Japan asks U.S. to probe misfiring of shell in Hokkaido: Suga

Japan has asked the U.S. military in Japan to look into the cause of a shell landing mistakenly outside a training area in Hokkaido during a drill, the government's top spokesman said Wednesday, urging the U.S. side to ensure safety.

"We have asked the United States to investigate the incident and share information with us as soon as possible," Yoshihide Suga told reporters.

A 155-millimeter howitzer shell fired by U.S. Marines stationed in Okinawa Prefecture landed Tuesday in a meadow outside a training site during a live-fire artillery drill in Hokkaido, a local bureau of Japan's Defense Ministry said. The drills have been held since 1997 to reduce the burden of Okinawa, home to the bulk of U.S. bases in Japan.

Suga said it is important for other areas to share such training exercises but added "safety comes first." He noted that the drill has been called off until the cause of the incident is confirmed and appropriate preventive measures are taken.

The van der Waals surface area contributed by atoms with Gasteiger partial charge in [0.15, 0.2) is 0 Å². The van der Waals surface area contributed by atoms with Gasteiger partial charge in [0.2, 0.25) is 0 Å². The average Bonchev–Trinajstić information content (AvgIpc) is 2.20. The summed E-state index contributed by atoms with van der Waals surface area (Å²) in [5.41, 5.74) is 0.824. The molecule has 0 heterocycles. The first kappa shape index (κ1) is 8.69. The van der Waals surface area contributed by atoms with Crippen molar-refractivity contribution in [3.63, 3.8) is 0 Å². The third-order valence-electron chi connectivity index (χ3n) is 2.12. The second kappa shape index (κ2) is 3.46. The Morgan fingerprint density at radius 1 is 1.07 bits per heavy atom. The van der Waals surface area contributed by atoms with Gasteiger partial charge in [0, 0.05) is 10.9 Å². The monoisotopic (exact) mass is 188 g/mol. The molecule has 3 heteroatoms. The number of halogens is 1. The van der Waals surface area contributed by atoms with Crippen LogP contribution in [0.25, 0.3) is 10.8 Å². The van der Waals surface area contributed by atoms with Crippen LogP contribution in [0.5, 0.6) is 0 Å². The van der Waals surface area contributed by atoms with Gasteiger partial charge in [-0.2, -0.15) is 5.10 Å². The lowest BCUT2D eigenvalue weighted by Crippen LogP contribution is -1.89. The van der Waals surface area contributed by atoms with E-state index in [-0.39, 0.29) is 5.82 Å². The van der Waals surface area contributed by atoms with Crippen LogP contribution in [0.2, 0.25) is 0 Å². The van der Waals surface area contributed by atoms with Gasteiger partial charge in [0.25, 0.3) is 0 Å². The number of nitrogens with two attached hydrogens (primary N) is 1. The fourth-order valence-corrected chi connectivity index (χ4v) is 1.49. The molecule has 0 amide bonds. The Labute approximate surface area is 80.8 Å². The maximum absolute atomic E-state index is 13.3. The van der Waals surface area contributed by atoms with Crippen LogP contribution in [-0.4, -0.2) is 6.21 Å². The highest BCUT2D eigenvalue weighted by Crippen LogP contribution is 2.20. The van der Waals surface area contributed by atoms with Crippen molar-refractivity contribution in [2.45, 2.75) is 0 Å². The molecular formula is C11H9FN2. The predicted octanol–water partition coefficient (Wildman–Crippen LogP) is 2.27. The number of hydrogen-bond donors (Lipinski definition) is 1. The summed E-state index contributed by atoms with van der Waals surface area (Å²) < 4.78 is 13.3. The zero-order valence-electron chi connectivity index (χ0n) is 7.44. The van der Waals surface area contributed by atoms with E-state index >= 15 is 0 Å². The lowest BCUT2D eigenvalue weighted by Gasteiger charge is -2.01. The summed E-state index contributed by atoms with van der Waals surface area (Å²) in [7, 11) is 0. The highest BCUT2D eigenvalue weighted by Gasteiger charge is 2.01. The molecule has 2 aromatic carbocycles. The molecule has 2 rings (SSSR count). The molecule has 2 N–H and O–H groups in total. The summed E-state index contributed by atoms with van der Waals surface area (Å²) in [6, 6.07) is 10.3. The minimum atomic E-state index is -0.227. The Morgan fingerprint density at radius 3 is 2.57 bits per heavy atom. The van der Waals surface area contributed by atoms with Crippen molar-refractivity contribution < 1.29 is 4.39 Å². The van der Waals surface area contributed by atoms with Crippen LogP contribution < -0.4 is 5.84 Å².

There have been no reports of casualties, but the incident prompted Hokkaido Deputy Gov. Hiroki Arakawa to urge the Defense Ministry's local bureau on Wednesday to prevent a recurrence of similar incidents.

Takeshi Mizunuma, mayor of Betsukai that hosts a part of the Yausubetsu exercise area said the incident was "very regrettable." "We are relieved to hear there were no casualties but we need to take it seriously as it affects the safety of local people and concerns crisis management."